“It’s really a big problem for our wildlife and ecosystem,” she said of plastic.
Throughout the day, Bagzilla will available for attendees to meet.
“It is a person wearing the amount of plastic that we would use of plastic bags (in one year),” Scroggin said. “It gives people an idea of what they’re using that they’re not expecting, to give them a visual.”
She welcomed the public to swing by.
“It’s fun for all ages. There’s different things to do throughout the day,” Scroggin said. “And, you get to see Wildlife Drive if you’ve never been.”
For more information, call 239-472-1100 or visit dingdarlingsociety.org.
SCCF will wrap up the eco-friendly weekend with its event on April 22.
Education Director Kristie Anders, who planned the Earth Day activities, explained that SCCF has organized something to recognize the day for a couple of years. In the past, the activities have involved taking field trips to waste management to see the recycling facility, having guest speakers and such.
“It’s evolved through the years,” she said.
With Earth Day falling on Sunday this year, Anders went with the theme of “Sun Day.”
“I decided to feature solar things,” she said. “The other opportunity that presented itself is the fact that solar is part of the solution for the post-hurricane blues. Since Irma was in the forefront of people’s minds, I thought I would use the opportunity to talk about how solar could help them after the storm.”
Anders’ family was without power for 10 days after Irma – three months for Hurricane Charley.
“People will get an idea of what power management is all about,” she said.
DIY innovations will be on exhibit, along with tips and tricks to weather the storm.
“There’s 12-volt fans that you can run off a car battery,” Anders said, adding that solar holiday lights and solar garden lanterns are also helpful. “You bring those inside at night and you can light your bathroom and part of your house. Some of them are really simple DIY exhibits on what you can do.”
She noted that preparations are similar to preparing to go camping.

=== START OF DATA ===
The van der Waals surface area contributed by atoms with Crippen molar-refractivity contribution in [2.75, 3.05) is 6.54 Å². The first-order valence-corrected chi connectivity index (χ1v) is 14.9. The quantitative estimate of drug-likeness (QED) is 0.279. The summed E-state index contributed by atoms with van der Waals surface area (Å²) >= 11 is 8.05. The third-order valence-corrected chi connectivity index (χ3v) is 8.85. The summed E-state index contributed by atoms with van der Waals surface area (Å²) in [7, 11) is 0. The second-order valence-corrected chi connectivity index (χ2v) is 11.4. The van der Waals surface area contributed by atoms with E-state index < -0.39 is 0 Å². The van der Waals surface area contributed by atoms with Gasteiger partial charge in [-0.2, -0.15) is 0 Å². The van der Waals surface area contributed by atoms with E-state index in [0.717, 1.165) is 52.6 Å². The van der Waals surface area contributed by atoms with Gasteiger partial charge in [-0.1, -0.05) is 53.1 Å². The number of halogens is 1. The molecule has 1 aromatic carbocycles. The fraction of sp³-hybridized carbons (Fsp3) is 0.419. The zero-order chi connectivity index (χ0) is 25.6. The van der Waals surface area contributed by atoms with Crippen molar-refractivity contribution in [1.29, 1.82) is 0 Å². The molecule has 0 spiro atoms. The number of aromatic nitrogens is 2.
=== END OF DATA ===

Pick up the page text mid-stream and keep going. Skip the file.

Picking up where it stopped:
“Some people don’t think of a solar charged panel they can use to charge their cell phones,” Anders said, noting that a propane camp stove helps for boiling water when an advisory is in place. “These are things we can do to keep ourselves safe and comfortable and a lot of the solutions come from solar.”
Anna Stork, co-inventor of LuminAID with Andrea Sreshta, will speak at 1:30 and 3 p.m. about her experiences with the waterproof solar lanterns, which can also be used to charge cell phones.
Anders explained that the product was created for and then distributed in Haiti following the big earthquake. They were also supplied to the Himalayans after the landslides, to African villages and to Puerto Rico after Hurricane Maria. The Donald Slavic Family Foundation is supporting the talks.
“We’re going to talk about how a solar light can help post-disaster,” she said.
“She’s also going to talk about some of her experiences,” Anders added.
Seating is limited for the program, but tickets are free.
For tickets, visit “SCCF Earth Day Presentation” at www.eventbrite.com.
Upon arrival to the Nature Center, visitors will be given a form that they can fill out.
“For me, as an educator, it will reinforce what they’re learning,” she said.
Completed forms can be entered for a chance to win a LuminAID.
“About every hour, we’ll be giving away one,” Anders said.
SCCF cannot ship the lanterns; winners must be able to collect their prize.
The LuminAID are compliments of Lee County Electric Cooperative.
In addition, a drawing will be held at about 3 p.m. for Jim Sprankle’s Belted Kingfisher carving. On sale since December, tickets are $10 each or three for $25; the winner does not need to be present.
Sprankle was recently named the SCCF “Ding” Darling Brush of Excellence Environmental Artist of the Year. His carving has been on display at the center since and has been exhibited at public events.
Anders encouraged the public to come by.
“I think if people want to learn how to keep themselves safe and comfortable after a storm then they’ll find some pretty simple solutions,” she said.
For more information, email email@example.com or visit online at www.sccf.org.
The SCCF Nature Center is at 3333 Sanibel Captiva Road, Sanibel.